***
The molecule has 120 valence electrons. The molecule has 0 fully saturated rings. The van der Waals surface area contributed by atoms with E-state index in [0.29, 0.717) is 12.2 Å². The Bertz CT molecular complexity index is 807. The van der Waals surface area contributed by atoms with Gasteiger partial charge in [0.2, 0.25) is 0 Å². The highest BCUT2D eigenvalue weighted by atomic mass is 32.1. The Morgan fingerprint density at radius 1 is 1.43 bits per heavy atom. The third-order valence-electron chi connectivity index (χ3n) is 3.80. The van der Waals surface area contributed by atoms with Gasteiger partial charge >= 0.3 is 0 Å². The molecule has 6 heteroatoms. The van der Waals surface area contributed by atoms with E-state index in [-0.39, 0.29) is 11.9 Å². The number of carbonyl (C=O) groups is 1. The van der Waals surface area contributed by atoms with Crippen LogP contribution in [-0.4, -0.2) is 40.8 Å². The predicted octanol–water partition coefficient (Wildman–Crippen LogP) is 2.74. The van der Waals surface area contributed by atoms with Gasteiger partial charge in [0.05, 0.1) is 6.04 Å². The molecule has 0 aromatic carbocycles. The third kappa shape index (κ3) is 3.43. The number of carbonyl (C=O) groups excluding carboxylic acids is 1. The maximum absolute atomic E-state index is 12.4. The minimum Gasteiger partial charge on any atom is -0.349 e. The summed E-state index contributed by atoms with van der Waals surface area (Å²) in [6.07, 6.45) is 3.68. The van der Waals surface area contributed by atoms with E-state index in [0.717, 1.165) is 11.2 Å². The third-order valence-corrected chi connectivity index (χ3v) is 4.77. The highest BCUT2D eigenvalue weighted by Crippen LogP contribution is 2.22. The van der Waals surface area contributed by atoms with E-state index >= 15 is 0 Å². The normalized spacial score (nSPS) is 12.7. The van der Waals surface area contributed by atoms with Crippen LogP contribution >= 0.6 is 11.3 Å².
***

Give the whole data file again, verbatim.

The molecule has 120 valence electrons. The molecule has 0 fully saturated rings. The van der Waals surface area contributed by atoms with E-state index in [0.29, 0.717) is 12.2 Å². The Bertz CT molecular complexity index is 807. The van der Waals surface area contributed by atoms with Gasteiger partial charge in [0.2, 0.25) is 0 Å². The highest BCUT2D eigenvalue weighted by atomic mass is 32.1. The Morgan fingerprint density at radius 1 is 1.43 bits per heavy atom. The third-order valence-electron chi connectivity index (χ3n) is 3.80. The van der Waals surface area contributed by atoms with Gasteiger partial charge >= 0.3 is 0 Å². The molecule has 6 heteroatoms. The van der Waals surface area contributed by atoms with E-state index in [-0.39, 0.29) is 11.9 Å². The number of carbonyl (C=O) groups is 1. The van der Waals surface area contributed by atoms with Crippen LogP contribution in [-0.4, -0.2) is 40.8 Å². The predicted octanol–water partition coefficient (Wildman–Crippen LogP) is 2.74. The van der Waals surface area contributed by atoms with Gasteiger partial charge in [0.05, 0.1) is 6.04 Å². The molecule has 0 aromatic carbocycles. The third kappa shape index (κ3) is 3.43. The number of carbonyl (C=O) groups excluding carboxylic acids is 1. The maximum absolute atomic E-state index is 12.4. The minimum Gasteiger partial charge on any atom is -0.349 e. The summed E-state index contributed by atoms with van der Waals surface area (Å²) in [6.07, 6.45) is 3.68. The van der Waals surface area contributed by atoms with E-state index in [0.717, 1.165) is 11.2 Å². The third-order valence-corrected chi connectivity index (χ3v) is 4.77. The highest BCUT2D eigenvalue weighted by Crippen LogP contribution is 2.22. The van der Waals surface area contributed by atoms with E-state index >= 15 is 0 Å². The normalized spacial score (nSPS) is 12.7. The van der Waals surface area contributed by atoms with Crippen LogP contribution >= 0.6 is 11.3 Å².